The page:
Tuesday, May 17, 2011
Fans of radio history will love the opening moments of this welcome release of John Tydeman’s long deleted Hamlet, as an RP voice from a man you can tell just from the tone of his voice is wearing DG announces that what we're about to hear is “a new stereophonic production” and that “the play will be presented in two parts with an intermission after approximately an hour and forty-minutes”. The listener is sent right back to the cold Halloween night in 1971 when this first broadcast just before seven o’clock, perhaps tucked up in front of the gas fire, the single source of heat in the house, ears glued to the radiogram as the ghostly tragedy unfolded.
The highlight is quite rightly Ronald Pickup as the Dane. The BBC’s publicity of the time suggested he was that generation’s Hamlet (source), and although that’s perhaps overstating things (there were a lot of them about in the early seventies) gives us a prince that flip-flap-flops between controlled sanity in public and genuine madness – sparked by the news of his father’s death – in private. He’s as pleasant as Cary Grant in North By Northwest and it’s this geniality, inconsistent with his usual personality, which attracts the curiosity of the other palace inhabitants, Pickup able to communicate in audio the mask which never slips in public.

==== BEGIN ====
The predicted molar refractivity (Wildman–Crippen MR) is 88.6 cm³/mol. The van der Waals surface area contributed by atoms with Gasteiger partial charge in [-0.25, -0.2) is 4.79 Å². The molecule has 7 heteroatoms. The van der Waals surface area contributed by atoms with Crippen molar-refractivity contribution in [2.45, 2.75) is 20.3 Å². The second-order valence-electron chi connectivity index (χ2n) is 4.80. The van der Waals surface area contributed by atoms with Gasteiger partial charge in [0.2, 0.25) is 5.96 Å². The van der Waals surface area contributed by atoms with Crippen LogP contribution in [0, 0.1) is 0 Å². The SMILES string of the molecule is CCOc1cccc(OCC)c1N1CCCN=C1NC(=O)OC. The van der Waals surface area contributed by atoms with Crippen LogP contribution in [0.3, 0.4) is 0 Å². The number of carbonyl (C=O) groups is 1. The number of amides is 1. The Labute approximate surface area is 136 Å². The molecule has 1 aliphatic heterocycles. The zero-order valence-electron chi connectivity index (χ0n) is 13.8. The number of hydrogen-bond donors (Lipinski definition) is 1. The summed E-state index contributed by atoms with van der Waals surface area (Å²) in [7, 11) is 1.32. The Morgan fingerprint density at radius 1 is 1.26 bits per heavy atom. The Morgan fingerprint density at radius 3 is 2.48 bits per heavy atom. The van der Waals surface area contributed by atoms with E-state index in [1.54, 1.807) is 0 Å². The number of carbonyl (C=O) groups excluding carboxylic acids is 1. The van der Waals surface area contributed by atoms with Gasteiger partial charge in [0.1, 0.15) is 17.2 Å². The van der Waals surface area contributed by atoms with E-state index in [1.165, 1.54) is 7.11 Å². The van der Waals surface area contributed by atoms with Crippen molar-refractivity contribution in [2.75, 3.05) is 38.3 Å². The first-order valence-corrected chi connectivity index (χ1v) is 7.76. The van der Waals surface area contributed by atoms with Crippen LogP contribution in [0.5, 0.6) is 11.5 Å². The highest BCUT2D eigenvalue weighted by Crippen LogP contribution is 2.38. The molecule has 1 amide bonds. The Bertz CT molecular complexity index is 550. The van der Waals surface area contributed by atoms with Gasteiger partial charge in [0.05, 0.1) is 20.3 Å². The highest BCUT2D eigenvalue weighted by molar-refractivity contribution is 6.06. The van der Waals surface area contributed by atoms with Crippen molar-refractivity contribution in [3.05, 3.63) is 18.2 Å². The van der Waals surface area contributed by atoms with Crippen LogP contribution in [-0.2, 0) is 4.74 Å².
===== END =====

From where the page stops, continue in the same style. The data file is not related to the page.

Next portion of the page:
The rest of the cast is filled out with a range of experienced stage and radio actors. Martin Jarvis’s Horatio has an unusual independence, loyal to Hamlet but leading his own life. The most disconcerting performance is from Robert Lang, the timbre of whose voice sounds almost but not exactly like Jacobi. Angela Pleasance (Donald’s daughter best known at the time for playing Catherine Howard in The Six Wives of Henry VIII) is an initially extremely aristocratic Ophelia whose tip into psychosis is chilling, her voice skipping restlessly through the listener's ears, breaking through indiscriminate emotions by the second.
Spreading a full length production of the second quarto across three cds, the crisp sound quality, a brilliant contrast from the earlier cassette version released in 1998, highlights the experimental nature of this early stereo which attempts to mimic the experience of being in a theatre rather than the more intimate atmosphere of later radio production in which the actor’s voice is pressed close to the speaker. The music is provided by Malcolm Clarke of the BBC Radiophonic Workshop, best known amongst some of us for his experimental scoring of Doctor Who episodes, and his electronic twang is well utilised to mimic the pipes of Fortinbras’s army.
Hamlet (Classic Radio Theatre) is published by AudioGo. RRP: £16.34 ISBN: 978-1408467251. Review copy supplied.